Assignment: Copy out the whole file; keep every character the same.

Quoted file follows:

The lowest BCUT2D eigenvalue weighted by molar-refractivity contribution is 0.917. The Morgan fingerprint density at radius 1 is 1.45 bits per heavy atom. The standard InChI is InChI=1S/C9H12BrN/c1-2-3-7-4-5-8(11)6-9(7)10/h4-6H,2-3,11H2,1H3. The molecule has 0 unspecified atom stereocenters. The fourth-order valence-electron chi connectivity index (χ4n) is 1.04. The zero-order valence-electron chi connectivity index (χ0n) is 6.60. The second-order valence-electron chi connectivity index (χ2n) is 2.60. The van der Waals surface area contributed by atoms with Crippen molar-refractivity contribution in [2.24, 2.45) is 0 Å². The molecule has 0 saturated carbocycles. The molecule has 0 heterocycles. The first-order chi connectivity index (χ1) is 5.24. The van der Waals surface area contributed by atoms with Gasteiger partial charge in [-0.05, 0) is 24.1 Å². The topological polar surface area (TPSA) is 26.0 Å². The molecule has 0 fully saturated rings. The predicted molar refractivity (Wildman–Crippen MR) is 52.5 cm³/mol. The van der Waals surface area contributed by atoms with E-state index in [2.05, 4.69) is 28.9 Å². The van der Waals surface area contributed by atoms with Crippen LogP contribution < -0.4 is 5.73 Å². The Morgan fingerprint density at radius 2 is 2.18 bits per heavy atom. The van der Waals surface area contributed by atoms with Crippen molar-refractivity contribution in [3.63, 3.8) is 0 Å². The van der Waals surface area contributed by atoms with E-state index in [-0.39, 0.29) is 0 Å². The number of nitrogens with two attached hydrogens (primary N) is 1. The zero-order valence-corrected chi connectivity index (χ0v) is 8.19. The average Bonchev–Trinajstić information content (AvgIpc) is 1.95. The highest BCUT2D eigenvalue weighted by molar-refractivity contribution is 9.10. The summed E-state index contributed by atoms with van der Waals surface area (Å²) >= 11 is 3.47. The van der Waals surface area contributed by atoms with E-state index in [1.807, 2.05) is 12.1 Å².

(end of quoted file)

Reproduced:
The lowest BCUT2D eigenvalue weighted by molar-refractivity contribution is 0.917. The Morgan fingerprint density at radius 1 is 1.45 bits per heavy atom. The standard InChI is InChI=1S/C9H12BrN/c1-2-3-7-4-5-8(11)6-9(7)10/h4-6H,2-3,11H2,1H3. The molecule has 0 unspecified atom stereocenters. The fourth-order valence-electron chi connectivity index (χ4n) is 1.04. The zero-order valence-electron chi connectivity index (χ0n) is 6.60. The second-order valence-electron chi connectivity index (χ2n) is 2.60. The van der Waals surface area contributed by atoms with Crippen molar-refractivity contribution in [2.24, 2.45) is 0 Å². The molecule has 0 saturated carbocycles. The molecule has 0 heterocycles. The first-order chi connectivity index (χ1) is 5.24. The van der Waals surface area contributed by atoms with Gasteiger partial charge in [-0.05, 0) is 24.1 Å². The topological polar surface area (TPSA) is 26.0 Å². The molecule has 0 fully saturated rings. The predicted molar refractivity (Wildman–Crippen MR) is 52.5 cm³/mol. The van der Waals surface area contributed by atoms with E-state index in [2.05, 4.69) is 28.9 Å². The van der Waals surface area contributed by atoms with Crippen LogP contribution < -0.4 is 5.73 Å². The Morgan fingerprint density at radius 2 is 2.18 bits per heavy atom. The van der Waals surface area contributed by atoms with Crippen molar-refractivity contribution in [3.63, 3.8) is 0 Å². The van der Waals surface area contributed by atoms with E-state index in [-0.39, 0.29) is 0 Å². The number of nitrogens with two attached hydrogens (primary N) is 1. The zero-order valence-corrected chi connectivity index (χ0v) is 8.19. The average Bonchev–Trinajstić information content (AvgIpc) is 1.95. The highest BCUT2D eigenvalue weighted by molar-refractivity contribution is 9.10. The summed E-state index contributed by atoms with van der Waals surface area (Å²) >= 11 is 3.47. The van der Waals surface area contributed by atoms with E-state index in [1.807, 2.05) is 12.1 Å².